After sewing the short ends together, so that it was a big circle, I pinned one edge of the circle to the top of the fabric box. I had left the selvage on one long edge of this piece and wanted to use that for the drawstring casing. I had evaluated that the selvage did not have noticeably different weave than the rest of the fabric, so it would lay flat and I could avoid extra edge finishing. This meant that I wanted to use the cut edge for sewing to the fabric box.
I had a couple of puckers, because I had measured it all with just holding a measuring tape along the edges. I figured it didn’t matter for this project and trying to be more precise was going to take unnecessary time. I would probably never notice it while working.
Now it was time to sew the casing for the rope. It only took me a couple of seconds to conclude that threading the rope through the casing would be hard. I hoped that I could just sew the casing with the rope in place, inside already. I also thought that with the stiff poly braid rope and heavier canvas like fabric, it would be easier to gather if I left the casing fairly loose. I pinned the casing in place and it all sewed up very smoothly. I left two places open, where the rope could be used as handles to gather the top of the bag.
I had left almost a foot of rope sticking out of each end of the casing, thinking I would tie it. I had obviously never tried to tie poly braid rope before. It was going to flex itself right out of the triple square knot I was so proud of. I approached my knot savvy engineer husband. He knew how to look up “hollow braid back splice,” of all things. He tested his new knot skill and thanked me for giving him an opportunity to learn this useful knot.
Here are the links to the PDF instructions he used:
The box part fits nicely in the garden cart. I had kind of hoped the sides would fold over the outside of the cart, to hold the bag open some, but apparently I needed the very top to have a tiny bit of flair for it to do that. It will still work well. I filled it up with some stuff in the garage, including an old blanket, to see how it looked with the drawstring pulled (pre-special knot for the photo). I was looking forward to leaf collection again soon, which is not like me.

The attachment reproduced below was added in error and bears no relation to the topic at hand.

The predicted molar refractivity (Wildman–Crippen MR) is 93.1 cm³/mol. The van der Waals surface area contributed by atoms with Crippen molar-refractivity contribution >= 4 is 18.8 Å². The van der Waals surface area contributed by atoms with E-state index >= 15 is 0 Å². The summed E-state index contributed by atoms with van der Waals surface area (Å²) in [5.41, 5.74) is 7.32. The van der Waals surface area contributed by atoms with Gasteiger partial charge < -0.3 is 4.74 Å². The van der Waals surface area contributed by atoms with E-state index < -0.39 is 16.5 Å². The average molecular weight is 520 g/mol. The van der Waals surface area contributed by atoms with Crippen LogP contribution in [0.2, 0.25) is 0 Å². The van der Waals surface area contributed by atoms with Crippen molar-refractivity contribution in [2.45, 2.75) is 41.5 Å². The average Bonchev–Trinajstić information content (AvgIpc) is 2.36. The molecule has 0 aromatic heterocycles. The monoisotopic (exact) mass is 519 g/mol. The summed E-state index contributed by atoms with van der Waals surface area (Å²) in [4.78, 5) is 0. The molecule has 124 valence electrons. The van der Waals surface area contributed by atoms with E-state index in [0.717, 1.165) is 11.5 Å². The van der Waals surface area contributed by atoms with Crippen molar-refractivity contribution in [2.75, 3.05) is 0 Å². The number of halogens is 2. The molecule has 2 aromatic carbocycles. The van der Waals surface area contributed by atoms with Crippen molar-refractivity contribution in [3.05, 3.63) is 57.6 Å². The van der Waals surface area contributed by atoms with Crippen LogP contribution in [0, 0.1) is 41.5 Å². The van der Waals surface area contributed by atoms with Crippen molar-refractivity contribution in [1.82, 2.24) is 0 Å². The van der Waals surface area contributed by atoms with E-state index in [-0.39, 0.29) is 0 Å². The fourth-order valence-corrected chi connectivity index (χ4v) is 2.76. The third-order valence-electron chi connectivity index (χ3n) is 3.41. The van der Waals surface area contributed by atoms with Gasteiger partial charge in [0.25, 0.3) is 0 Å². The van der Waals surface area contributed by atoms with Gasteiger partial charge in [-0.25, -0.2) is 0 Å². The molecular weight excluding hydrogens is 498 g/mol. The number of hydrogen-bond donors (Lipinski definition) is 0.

When I used it, as the leaves piled high, I could fold down the top and crunch the leaves. This way the garden cart ended up holding at least 4 times as many leaves as it could have unlined. I think this makes it a magic leaf bag?
Having it in the cart made the whole process easier on the back and easy to relocate for new collection sites. However, I discovered that when it was full, it was still light enough for me to pick up. The wagon shaped bag slung over my shoulder, in the spirit of Santa Claus for chickens, fit nicely through doorways, so I was able to go straight through the garage to the chicken pen, instead of pulling the cart around the house. It was also a good fit through the chicken pen gate. The chickens were terrified of the large blue and white striped bag, but after I coaxed them back out in the open, they liked the pile of leaves just fine!
I am thinking this basic design could be used for something like a warming “cloth-bag” to fit in a serving basket or container for bread or dinner rolls. Or, maybe a stash of yarn next to the couch for crocheting. The bag base can be made to fit any container, then a circular section sewed on for the drawstring part. It would be quite a bit easier to measure more accurately for smaller projects. I’m also thinking the still somewhat large scraps of outdoor fabric I have will make nice purse or grocery style bags. One thing always seems to lead to another!